This characteristic of huckleberries leads to the myth that hucks cannot be commercialized. People go to the woods, shovel up a stem/rhizome (which is really just a twig or branch), and stick it in the ground at home, in an inappropriate soil type. Results are predictable.

Note that huckleberry soils are highly acidic – a common trait of the rich coniferous and sub-alpine forest habitats where they are found.

Huckleberries actually grow very easily from their VERY tiny seeds. Smear ripe berries across a paper towel or fine wire mess such as a dense strainer, let them dry and save them. Carefully! Breathing on them may send them flying.

But that is another story.

So, the questions here becomes… how does fire affect huckleberry ecology and future crops? And what can we expect in the aftermath of an historic fire season…one that affected many tens of thousands of acres of potential huckleberry habitat?

Generally, huckleberry colonies or patches – like virtually all brushy species – are heavily stimulated by fire.

After a fire, competition for space, water, and nutrients is reset to zero; the darker soil attracts early spring warmth; and the burnt plant materials fertilize the soil with massive amounts of mineral-rich ash. Roots that survive the fire (most do), sprout with a vengeance the following spring. After almost any fire, the landscape literally turns into a far richer green than it was the spring before the fire.

For some species, fire “scarifies” seeds or cones, allowing them to sprout more easily after a fire, as part of their natural ecology. Examples would be lodgepole pine and red-stem ceonothus (a preferred elk browse).

Of course, fire intensity may affect which species are promoted after a fire, and whether huckleberries come back.

Hucks grow best in full sunlight, up to about 30% shade, at which time the colonies begin to decline. So, openings from fire (historically) and clearcutting (more recently), are usually critical to an abundance of healthy patches. Sometimes patches also rejuvenate after insects or disease remove the coniferous overstory, letting in sunlight.

Stay tuned for Part 2

Be the first to comment

Interview with Dr. Barney, Part 2

Posted April 15, 2015 By sandy

A week or so ago, we published a written copy of Dr. Barney’s interview with Kristina Johnson who is a food and agriculture reporter.

Here is the second part of the interview:Interview with Dr. Barney

3. What ecological/human threats face the wild berries?

Although the size and number of colonies are decreasing, none of the western Vaccinium species are threatened or endangered. Most are quite robust throughout their ranges, although some species are far more common than others.

4. Your report on growing the western huckleberry explains how people can plant the bushes by seed or transplant. My horticulture know-how is likely limited here, but how is that different than domesticating the plant?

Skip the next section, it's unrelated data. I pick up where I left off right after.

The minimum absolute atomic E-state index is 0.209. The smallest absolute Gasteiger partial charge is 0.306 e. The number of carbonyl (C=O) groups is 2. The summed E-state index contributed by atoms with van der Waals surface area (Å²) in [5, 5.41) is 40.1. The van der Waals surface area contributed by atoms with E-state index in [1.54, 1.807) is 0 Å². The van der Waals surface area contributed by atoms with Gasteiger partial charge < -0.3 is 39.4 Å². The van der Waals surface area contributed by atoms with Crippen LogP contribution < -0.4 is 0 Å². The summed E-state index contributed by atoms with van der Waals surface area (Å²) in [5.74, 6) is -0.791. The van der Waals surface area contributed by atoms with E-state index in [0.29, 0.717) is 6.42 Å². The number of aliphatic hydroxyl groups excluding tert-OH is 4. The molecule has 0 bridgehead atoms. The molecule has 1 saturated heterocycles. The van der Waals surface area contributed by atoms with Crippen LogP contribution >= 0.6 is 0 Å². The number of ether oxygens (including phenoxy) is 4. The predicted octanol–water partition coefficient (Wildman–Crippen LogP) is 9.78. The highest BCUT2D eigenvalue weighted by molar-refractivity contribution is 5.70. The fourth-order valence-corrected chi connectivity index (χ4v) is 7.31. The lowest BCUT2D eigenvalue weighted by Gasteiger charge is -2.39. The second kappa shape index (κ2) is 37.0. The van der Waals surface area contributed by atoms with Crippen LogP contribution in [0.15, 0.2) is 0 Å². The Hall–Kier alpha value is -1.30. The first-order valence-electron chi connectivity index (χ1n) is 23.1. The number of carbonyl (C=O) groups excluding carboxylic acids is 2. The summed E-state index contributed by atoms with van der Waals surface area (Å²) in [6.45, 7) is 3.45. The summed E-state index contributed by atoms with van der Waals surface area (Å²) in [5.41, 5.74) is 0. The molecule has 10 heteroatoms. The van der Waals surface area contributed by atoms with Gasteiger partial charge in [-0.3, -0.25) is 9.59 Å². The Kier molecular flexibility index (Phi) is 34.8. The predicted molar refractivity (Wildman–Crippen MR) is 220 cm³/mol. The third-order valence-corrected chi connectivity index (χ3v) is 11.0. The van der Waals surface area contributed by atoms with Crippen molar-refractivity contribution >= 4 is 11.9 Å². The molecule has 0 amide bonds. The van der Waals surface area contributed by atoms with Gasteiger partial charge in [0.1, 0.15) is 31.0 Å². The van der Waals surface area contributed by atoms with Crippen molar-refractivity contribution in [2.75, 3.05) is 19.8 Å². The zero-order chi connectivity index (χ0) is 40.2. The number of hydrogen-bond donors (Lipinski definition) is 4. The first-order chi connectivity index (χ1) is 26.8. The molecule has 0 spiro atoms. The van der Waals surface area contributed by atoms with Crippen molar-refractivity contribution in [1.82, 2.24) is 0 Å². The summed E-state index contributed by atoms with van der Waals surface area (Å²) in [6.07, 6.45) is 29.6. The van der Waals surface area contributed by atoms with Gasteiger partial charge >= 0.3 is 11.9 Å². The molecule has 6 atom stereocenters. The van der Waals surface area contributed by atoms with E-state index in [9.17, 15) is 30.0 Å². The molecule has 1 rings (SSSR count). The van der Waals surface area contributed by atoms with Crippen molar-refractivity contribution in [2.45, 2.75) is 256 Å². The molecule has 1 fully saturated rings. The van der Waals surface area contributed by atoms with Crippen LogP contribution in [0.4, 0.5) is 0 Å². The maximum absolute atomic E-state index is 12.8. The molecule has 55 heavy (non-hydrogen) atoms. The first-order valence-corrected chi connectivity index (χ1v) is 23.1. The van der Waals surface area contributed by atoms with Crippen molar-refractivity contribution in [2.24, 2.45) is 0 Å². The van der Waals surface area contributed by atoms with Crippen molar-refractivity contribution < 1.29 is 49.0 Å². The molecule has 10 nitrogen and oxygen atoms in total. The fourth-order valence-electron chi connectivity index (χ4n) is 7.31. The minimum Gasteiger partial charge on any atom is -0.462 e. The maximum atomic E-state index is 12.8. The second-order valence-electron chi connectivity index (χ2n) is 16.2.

Domestication involves developing improved varieties and production methods that allow the crops to be grown reliably and easily in commercial and noncommercial settings. Domestication also means having a consistent and predictable product. You may have a favorite apple or peach variety, for example. You know what a ‘Golden Delicious’ apple looks and tastes like. You know what to expect. We were trying to develop the same predictability and quality level with huckleberries.

5. Who are the commercial pickers? Are they people who primarily make their living off of foraged forest products?

Commercial pickers range from individuals, families, and small groups that pick small quantities of berries and sell them alongside the road to large, professional crews hired by brokers or processors. Some of the commercial crews represent immigrant labor, but not all. Picking usually commences in early July and runs until the berries are frosted off in September. The major period is mid-July through late August. Obviously, this is a part-time job and is often used to supplement income from other seasonal jobs, such as work at a ski resort.

6. Are there any estimates as to how much money the annual harvest amounts to? Are there maps that show the largest harvest regions within each state? (I grew up spending summers in Montana, so I remember all the buzz around huckleberry jam, ice cream, pies. The berries were a tourist magnet).

The berries remain a tourist magnet and there are myriad huckleberry products available – culinary, cosmetic, ornamental, and nutraceutical. I have been away from the industry for five years, however, and no longer have current economic figures. You might consult with an economist at one to the regional universities for better information.

7. You mentioned in your email that some of the berries likely go to export. Can you expand on who the primary buyers are for huckleberries?

My information regarding exports is apocryphal, so I will not elaborate. My understanding is that there was a demand for freeze-dried huckleberries for Pacific Rim markets, but I have no documentation to support that assertion.

Be the first to comment

Interview with Dr. Barney

Posted March 31, 2015 By sandy

Although Dr. Barney is not currently propagating and growing huckleberries, he is still considered the expert on the subject and giving interviews to interested parties.

Dr. Barney rake demo,We are fortunate to have a written copy of his interview with Kristina Johnson who is a food and agriculture reporter:

1. Where does domestication of the berries stand now? Is there research close to succeeding?